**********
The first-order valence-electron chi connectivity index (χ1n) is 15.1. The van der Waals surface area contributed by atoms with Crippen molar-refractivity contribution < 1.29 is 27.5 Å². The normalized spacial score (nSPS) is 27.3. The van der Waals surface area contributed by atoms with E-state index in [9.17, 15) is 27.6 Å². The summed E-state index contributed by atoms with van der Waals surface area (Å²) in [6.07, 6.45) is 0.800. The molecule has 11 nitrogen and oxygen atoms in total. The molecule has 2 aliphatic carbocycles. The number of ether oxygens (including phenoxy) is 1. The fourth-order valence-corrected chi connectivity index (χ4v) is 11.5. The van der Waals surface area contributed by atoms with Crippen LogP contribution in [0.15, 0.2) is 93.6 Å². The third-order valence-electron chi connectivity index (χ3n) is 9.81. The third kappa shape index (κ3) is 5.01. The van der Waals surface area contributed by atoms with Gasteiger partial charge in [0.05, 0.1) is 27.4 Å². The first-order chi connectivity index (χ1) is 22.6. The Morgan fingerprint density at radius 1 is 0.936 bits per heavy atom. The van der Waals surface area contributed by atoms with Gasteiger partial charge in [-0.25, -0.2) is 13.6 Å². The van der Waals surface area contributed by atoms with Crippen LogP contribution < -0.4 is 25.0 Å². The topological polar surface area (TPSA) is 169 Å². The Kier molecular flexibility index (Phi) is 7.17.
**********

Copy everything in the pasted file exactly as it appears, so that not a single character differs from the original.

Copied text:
The first-order valence-electron chi connectivity index (χ1n) is 15.1. The van der Waals surface area contributed by atoms with Crippen molar-refractivity contribution < 1.29 is 27.5 Å². The normalized spacial score (nSPS) is 27.3. The van der Waals surface area contributed by atoms with E-state index in [9.17, 15) is 27.6 Å². The summed E-state index contributed by atoms with van der Waals surface area (Å²) in [6.07, 6.45) is 0.800. The molecule has 11 nitrogen and oxygen atoms in total. The molecule has 2 aliphatic carbocycles. The number of ether oxygens (including phenoxy) is 1. The fourth-order valence-corrected chi connectivity index (χ4v) is 11.5. The van der Waals surface area contributed by atoms with Crippen LogP contribution in [0.15, 0.2) is 93.6 Å². The third-order valence-electron chi connectivity index (χ3n) is 9.81. The third kappa shape index (κ3) is 5.01. The van der Waals surface area contributed by atoms with Gasteiger partial charge in [0.05, 0.1) is 27.4 Å². The first-order chi connectivity index (χ1) is 22.6. The Morgan fingerprint density at radius 1 is 0.936 bits per heavy atom. The van der Waals surface area contributed by atoms with Gasteiger partial charge in [-0.25, -0.2) is 13.6 Å². The van der Waals surface area contributed by atoms with Crippen LogP contribution < -0.4 is 25.0 Å². The topological polar surface area (TPSA) is 169 Å². The Kier molecular flexibility index (Phi) is 7.17.